INNISFAIL – Innisfail High School (IHS) students left provincial averages in the dust with recent test and accountability pillar results.
“They’re off the charts positive,” said Kurt Sacher, Chinook’s Edge School Division superintendent, of the accountability pillar results based off the 2016-17 school year’s test scores and survey results.
The results look at exams at both the Grade 9 and Grade 12 levels and survey data about the schools.
“Innisfail High (School) had phenomenal results this past school year,” Sacher said of the results.
Innisfail Grade 9 and Grade 12 diploma exam students exceeded provincial averages in every way.
“We were at provincial average or above provincial average in every single course,” said Scott MacDonald, acting principal at IHS. In some cases it was dramatically above average, like Math-30-1 results that were 17 or 18 per cent higher than the provincial average.
The Grade 9 results are based on the Provincial Achievement Tests that are written by students. Sacher said the provincial average for the standard of meeting acceptable standards was 73 per cent. Innisfail’s results were 82 per cent of students meeting acceptable standards.
Across the province, an average of 19.5 per cent of students were meeting the standard of excellence. In Innisfail, 23.7 per cent of Grade 9 students were hitting that standard.
The Grade 12 diploma exam students had even better results. The provincial average for meeting acceptable standards was 83 per cent, while 95.5 per cent of IHS students in diploma exam courses were meeting that standard.
Across Alberta, 22.2 per cent of those students were meeting the standard of excellence, while nearly one-third of IHS’s Grade 12 diploma exams students, 32.3 per cent, were meeting that standard, Sacher said.
Innisfail’s results in the 2015-2016 school year were still good but not quite as high, Sacher said. In Grade 9, 80.7 per cent of students were meeting acceptable standards and 19.3 hit the excellence standard. In Grade 12 diploma exams, 86.7 per cent of students were meeting acceptable standards and 16.1 per cent were meeting the excellence standard.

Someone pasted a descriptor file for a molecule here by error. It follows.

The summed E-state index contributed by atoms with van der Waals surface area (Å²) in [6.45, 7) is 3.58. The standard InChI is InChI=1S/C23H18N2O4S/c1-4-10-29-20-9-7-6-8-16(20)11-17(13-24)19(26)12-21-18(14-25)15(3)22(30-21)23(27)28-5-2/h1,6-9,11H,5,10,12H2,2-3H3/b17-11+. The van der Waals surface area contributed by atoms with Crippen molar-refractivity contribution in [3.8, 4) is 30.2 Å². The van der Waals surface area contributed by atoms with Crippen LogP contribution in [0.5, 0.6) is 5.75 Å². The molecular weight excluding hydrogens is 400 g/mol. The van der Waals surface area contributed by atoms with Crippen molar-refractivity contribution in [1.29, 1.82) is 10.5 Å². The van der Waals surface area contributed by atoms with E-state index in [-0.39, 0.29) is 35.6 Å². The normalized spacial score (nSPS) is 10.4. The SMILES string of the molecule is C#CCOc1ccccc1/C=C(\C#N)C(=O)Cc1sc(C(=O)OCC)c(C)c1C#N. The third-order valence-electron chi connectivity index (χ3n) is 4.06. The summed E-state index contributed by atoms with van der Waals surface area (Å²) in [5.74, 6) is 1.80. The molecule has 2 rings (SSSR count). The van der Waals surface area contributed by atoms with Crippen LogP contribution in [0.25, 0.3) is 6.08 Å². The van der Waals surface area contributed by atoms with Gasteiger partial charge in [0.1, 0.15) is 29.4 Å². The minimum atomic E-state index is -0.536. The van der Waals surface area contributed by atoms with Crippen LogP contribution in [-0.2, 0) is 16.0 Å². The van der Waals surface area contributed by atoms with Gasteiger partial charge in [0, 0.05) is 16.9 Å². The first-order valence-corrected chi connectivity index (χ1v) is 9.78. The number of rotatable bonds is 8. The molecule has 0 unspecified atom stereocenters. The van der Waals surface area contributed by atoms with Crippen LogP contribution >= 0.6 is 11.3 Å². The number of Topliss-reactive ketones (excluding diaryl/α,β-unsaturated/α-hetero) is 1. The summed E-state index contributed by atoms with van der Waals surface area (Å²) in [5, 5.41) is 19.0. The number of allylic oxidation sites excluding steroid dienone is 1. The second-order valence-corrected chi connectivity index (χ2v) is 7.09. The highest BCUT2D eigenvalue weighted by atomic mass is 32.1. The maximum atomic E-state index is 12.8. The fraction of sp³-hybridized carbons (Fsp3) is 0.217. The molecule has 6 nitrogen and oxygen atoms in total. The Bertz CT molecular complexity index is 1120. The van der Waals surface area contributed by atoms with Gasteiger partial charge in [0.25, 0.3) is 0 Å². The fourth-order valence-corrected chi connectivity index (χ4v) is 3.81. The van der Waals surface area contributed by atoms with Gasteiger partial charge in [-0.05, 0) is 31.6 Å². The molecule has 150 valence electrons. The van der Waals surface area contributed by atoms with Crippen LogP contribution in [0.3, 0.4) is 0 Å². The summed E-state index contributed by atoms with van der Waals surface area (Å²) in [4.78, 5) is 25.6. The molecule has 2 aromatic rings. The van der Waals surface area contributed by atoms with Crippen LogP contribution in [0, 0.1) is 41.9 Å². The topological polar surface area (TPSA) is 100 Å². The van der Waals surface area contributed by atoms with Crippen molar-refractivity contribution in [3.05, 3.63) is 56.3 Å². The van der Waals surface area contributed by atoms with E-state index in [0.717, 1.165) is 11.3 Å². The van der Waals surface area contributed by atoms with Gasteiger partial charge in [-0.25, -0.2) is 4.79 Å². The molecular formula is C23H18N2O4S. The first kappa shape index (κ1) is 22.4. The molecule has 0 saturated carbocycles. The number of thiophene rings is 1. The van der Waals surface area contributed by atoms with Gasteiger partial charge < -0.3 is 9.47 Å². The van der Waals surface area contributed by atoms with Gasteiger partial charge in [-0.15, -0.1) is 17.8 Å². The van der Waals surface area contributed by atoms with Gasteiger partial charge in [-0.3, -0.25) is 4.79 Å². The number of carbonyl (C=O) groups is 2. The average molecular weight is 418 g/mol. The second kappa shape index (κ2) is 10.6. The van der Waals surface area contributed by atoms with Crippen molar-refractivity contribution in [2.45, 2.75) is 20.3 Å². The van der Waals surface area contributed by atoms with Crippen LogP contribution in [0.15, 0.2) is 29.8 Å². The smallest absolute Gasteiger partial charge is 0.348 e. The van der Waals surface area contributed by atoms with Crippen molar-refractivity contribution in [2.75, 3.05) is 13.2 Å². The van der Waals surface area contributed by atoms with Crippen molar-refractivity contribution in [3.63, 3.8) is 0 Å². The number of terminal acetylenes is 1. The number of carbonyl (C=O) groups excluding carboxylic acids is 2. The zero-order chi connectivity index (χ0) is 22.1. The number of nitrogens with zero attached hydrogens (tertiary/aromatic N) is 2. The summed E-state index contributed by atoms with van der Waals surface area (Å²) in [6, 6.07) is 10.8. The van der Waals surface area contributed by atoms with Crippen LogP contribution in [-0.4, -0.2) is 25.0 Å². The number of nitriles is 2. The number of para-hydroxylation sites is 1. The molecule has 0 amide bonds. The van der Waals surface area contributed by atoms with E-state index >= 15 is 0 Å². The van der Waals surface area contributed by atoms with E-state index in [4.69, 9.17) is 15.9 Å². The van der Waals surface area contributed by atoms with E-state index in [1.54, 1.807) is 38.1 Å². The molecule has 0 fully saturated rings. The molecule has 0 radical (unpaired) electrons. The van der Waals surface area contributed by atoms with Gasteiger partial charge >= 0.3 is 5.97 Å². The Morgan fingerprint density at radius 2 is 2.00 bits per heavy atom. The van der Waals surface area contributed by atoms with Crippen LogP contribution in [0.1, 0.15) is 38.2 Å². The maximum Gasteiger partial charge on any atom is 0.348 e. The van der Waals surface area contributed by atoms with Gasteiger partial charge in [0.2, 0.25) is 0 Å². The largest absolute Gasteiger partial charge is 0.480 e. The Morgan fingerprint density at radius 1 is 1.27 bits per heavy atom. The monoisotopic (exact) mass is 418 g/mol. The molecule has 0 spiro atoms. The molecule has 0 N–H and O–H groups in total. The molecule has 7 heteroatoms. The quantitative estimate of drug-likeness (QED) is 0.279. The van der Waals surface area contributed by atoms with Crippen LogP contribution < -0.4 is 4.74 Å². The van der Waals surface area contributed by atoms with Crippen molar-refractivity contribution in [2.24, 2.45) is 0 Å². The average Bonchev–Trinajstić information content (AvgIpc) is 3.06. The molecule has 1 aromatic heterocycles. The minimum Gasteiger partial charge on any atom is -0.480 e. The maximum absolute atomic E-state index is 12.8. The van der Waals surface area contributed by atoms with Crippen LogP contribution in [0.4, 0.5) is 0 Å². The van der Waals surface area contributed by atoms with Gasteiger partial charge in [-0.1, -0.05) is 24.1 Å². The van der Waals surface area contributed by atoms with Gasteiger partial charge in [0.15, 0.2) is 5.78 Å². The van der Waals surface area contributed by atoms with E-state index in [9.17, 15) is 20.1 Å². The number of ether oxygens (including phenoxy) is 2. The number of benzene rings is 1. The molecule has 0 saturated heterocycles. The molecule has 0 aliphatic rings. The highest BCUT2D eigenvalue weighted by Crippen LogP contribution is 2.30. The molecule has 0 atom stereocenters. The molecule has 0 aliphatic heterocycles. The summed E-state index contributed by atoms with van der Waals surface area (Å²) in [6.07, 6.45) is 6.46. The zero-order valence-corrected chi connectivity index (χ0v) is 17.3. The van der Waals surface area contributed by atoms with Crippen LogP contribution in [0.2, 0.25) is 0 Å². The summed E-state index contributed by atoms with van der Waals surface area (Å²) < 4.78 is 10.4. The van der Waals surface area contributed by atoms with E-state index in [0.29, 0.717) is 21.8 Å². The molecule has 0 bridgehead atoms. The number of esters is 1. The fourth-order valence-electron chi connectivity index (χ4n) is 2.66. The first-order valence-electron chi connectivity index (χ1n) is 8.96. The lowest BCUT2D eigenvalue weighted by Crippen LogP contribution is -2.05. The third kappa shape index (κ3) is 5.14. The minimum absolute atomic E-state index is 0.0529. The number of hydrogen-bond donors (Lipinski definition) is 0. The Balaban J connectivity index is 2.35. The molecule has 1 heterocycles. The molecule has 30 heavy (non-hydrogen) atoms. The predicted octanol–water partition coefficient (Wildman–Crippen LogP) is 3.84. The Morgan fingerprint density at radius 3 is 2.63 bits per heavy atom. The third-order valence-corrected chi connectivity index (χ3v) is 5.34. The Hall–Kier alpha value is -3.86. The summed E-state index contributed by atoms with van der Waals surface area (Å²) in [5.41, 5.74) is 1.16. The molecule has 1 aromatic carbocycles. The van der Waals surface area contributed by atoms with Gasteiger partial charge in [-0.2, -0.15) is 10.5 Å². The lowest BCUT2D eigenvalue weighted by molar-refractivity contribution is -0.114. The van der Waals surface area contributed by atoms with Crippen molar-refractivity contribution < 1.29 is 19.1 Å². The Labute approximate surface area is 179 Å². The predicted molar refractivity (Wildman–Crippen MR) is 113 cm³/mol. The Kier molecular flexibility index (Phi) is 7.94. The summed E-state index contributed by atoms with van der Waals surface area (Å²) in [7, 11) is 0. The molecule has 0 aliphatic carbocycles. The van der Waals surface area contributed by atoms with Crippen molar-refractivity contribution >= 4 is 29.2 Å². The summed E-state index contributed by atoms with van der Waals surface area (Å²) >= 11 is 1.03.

“They were still strong numbers but they’re quite a bit higher this year, so we’re pleased to see that,” Sacher said.
MacDonald said part of the success is from putting “the right people in the right places” when it comes to the teaching staff in charge of the core subjects.
The school’s educators are accountable for what they do in the classroom, he said.
“Our conversations are centred around student success,” he said, and what can be done to make the students and staff performing as well as possible.
Staff are pleased with the results, he said.
“They like to see that the work they’ve been doing is paying off. A lot of the credit here goes to Wayne Pineau, our principal on leave. He’s spent the last five or six years trying to create a culture of accountability and safety and support in the school,” MacDonald said.
Other numbers of interest to parents and students include the high school completion rate. Sacher said 88.2 per cent is the current result for Innisfail High School, compared to a 77.9 per cent provincial average.
He said people will be “amazed” by the dropout rate, which is based on 2015-16 data and how many students started the year versus how many finished. For Innisfail, the dropout rate was 0.7 per cent. Provincially, it was three per cent.
MacDonald said that being a small high school helps, as they’re able to keep close tabs on student absences and performance and can help make plans so students successfully graduate and have as many post-secondary options as possible.
Sacher was also happy to report 92.5 per cent of students, staff and parents surveyed feel positively about the school being a safe and caring environment. The provincial average was 89.5 per cent.
Survey data around school improvement and the school’s strategy also showed higher than average confidence in IHS, with 86.9 per cent feeling that way compared to 81.4 per cent provincially.
“I think the board and central office, I think it’s safe to say we’re very proud of the students, the staff and the school. They’ve worked hard for a number of years at Innisfail High (School) to really improve,” Sacher said.
Scott MacDonald, IHS acting principal
“They like to see that the work they’ve been doing is paying off. A lot of the credit here goes to Wayne Pineau, our principal on leave. He’s spent the last five or six years trying to create a culture of accountability and safety and support in the school.”